Whatever happened to the tea and cup, I donít know. I havenít found that cup to this day. The stains on the ceiling and walls told me where the tea went. My first recollection after recognizing my goats on the road was sailing off the back porch to get a bucket of grain from the cellar house. I donít even remember opening the patio door. All I know is that my brain went into hyper drive and told my stalled feet I would need a bucket of grain to get the goats back and then my feet took over and said, "Okay fine. Faster then the speed of light suit you?"
I had that bucket of grain and was down at the road in record time, the Olympics had nothing over me. Letís see them run with a heavy bucket of grain. The goats were happily traveling up the road and I appeared behind them and started shouting, "Babies, babies!"
All my goats have individual names. It doesnít matter if there is over one hundred goats, they all have their own names and most of them know their own names. But, they also know that their herd name is "Babies". Holler "Babies!" and a pack of goats will show up.
Those goats heard "Babies!" and stopped to find out where the voice was. As they turned around to look at me, I suddenly felt a second panic attack take over. I was standing out in the open with a bucket of grain, now facing around 60 adult goats in this one particular herd. I never go out into a herd of adult goats with a bucket of grain, unless my brain has turned itself off that day. We have a feed area that is fenced off where we can safely put out the grain and then we open a gate to allow the flow of goats to come in and eat. Even a small herd of five goats can get you down if you are in the middle of them with a bucket of grain. Think what 60 goats would do to you if they found you out in the open with a bucket of grain. People would be lucky to find bits of my shoes left by the time the goats were through with me. Piranhas are nothing compared to a herd of goats going after a grain bucket.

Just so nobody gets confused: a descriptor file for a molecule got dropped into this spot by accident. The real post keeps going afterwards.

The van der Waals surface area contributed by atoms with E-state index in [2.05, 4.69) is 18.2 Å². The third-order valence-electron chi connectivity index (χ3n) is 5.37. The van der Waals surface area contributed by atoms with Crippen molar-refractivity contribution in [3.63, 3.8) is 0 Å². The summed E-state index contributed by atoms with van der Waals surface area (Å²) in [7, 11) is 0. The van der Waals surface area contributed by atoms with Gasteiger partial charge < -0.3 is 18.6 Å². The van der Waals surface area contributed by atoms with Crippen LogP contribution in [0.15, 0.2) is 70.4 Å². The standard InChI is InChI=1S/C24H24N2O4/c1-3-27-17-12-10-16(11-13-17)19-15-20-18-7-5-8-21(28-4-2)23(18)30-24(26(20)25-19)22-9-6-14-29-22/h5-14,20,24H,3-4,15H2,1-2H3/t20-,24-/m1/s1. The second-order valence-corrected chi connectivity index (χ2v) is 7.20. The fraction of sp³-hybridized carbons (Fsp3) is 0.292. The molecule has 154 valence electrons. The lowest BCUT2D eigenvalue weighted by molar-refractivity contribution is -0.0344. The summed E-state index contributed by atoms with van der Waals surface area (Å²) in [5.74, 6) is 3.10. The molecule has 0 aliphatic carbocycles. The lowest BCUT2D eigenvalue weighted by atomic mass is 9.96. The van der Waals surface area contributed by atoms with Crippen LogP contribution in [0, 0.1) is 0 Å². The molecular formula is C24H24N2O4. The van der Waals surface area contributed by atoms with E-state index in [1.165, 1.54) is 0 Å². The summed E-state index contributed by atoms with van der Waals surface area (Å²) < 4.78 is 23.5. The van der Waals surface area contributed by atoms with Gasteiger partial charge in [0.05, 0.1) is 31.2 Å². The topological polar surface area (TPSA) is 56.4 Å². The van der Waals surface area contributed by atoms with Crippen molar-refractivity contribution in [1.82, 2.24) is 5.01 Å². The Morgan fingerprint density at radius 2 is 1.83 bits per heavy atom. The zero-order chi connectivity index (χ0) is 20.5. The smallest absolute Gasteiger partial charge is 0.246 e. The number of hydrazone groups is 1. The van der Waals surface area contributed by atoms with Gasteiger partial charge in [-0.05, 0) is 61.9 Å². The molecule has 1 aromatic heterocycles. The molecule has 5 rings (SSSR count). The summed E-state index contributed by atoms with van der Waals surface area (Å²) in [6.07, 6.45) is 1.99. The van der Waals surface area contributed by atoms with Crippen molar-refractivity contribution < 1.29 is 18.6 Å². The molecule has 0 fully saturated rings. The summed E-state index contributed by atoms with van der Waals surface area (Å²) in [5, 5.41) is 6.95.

After my brain had realized I was standing out in the open, facing a large herd, with a grain bucket, it shouted, "Feet, get out of there!" and then my brain went into hiding. My brain could not face what was going to happen to me if my feet failed me. Thatís where you get that expression, "Feet donít fail me now."
My feet shouted, "Forget faster then the speed of light! Weíre going straight to warp drive!" If youíve never seen a chunky, middle aged woman barreling back to the house, leaving just a cloud of dust and part of a shoe lace behind, well, you should have been there that day. Not only did I make it ahead of that herd of goats, and this includes running up a hill to get to the house, but I also had time to unlatch the gate and throw the gate open, charge into the backyard, set the grain bucket down, and hide behind the cellar house. The dogs in the backyard took one look at the thundering herd fast on my tail, and took off with me to hide behind the cellar house. When all the goats got into the yard and were fighting over the grain bucket, I snuck around them and shut the gate. The backyard dogs skulked behind me with the wrong notion that they would be safe with me.
The goats stayed in the backyard that day until we could find where they had gotten out. The backyard dogs voted to stay with us. Lee was amazed I was able to save that herd of goats in record time. I calmly told him it was because of my finely tuned panic attacks that all goat farmers have, if they own goats long enough. And, also, if they have spouses who put snake skins in their pockets.